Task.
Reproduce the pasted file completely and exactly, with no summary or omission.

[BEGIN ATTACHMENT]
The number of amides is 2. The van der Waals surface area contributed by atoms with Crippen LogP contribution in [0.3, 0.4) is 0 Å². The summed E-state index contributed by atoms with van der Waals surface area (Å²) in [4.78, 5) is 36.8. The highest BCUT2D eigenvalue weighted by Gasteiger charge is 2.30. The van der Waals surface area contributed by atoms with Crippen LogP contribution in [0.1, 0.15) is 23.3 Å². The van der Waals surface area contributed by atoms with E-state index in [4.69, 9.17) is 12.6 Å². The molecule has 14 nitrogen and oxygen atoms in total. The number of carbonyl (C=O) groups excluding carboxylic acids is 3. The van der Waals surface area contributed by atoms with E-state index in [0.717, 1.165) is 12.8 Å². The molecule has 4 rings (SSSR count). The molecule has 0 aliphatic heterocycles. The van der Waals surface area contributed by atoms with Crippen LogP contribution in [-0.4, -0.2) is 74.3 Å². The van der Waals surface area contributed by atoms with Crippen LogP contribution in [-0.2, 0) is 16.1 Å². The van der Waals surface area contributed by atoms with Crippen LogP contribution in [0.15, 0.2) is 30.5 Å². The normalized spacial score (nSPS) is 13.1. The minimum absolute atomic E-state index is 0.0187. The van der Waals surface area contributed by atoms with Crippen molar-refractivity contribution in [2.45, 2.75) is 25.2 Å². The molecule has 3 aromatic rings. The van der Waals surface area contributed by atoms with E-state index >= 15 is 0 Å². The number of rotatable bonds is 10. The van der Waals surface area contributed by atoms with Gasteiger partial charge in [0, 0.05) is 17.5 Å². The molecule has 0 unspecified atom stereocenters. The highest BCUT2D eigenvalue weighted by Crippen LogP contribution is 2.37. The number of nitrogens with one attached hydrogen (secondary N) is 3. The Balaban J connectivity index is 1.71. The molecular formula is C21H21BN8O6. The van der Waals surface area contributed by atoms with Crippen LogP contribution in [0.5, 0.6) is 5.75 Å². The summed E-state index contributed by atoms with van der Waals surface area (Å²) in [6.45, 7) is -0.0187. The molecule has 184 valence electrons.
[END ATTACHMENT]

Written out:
The number of amides is 2. The van der Waals surface area contributed by atoms with Crippen LogP contribution in [0.3, 0.4) is 0 Å². The summed E-state index contributed by atoms with van der Waals surface area (Å²) in [4.78, 5) is 36.8. The highest BCUT2D eigenvalue weighted by Gasteiger charge is 2.30. The van der Waals surface area contributed by atoms with Crippen LogP contribution in [0.1, 0.15) is 23.3 Å². The van der Waals surface area contributed by atoms with E-state index in [4.69, 9.17) is 12.6 Å². The molecule has 14 nitrogen and oxygen atoms in total. The number of carbonyl (C=O) groups excluding carboxylic acids is 3. The van der Waals surface area contributed by atoms with E-state index in [0.717, 1.165) is 12.8 Å². The molecule has 4 rings (SSSR count). The molecule has 0 aliphatic heterocycles. The van der Waals surface area contributed by atoms with Crippen LogP contribution in [-0.4, -0.2) is 74.3 Å². The van der Waals surface area contributed by atoms with Crippen LogP contribution in [-0.2, 0) is 16.1 Å². The van der Waals surface area contributed by atoms with Crippen LogP contribution in [0.15, 0.2) is 30.5 Å². The normalized spacial score (nSPS) is 13.1. The minimum absolute atomic E-state index is 0.0187. The van der Waals surface area contributed by atoms with Crippen molar-refractivity contribution in [2.45, 2.75) is 25.2 Å². The molecule has 3 aromatic rings. The van der Waals surface area contributed by atoms with E-state index >= 15 is 0 Å². The number of rotatable bonds is 10. The van der Waals surface area contributed by atoms with Gasteiger partial charge in [0, 0.05) is 17.5 Å². The molecule has 0 unspecified atom stereocenters. The highest BCUT2D eigenvalue weighted by Crippen LogP contribution is 2.37. The number of nitrogens with one attached hydrogen (secondary N) is 3. The Balaban J connectivity index is 1.71. The molecular formula is C21H21BN8O6. The van der Waals surface area contributed by atoms with Crippen LogP contribution in [0.5, 0.6) is 5.75 Å². The summed E-state index contributed by atoms with van der Waals surface area (Å²) in [6.45, 7) is -0.0187. The molecule has 184 valence electrons.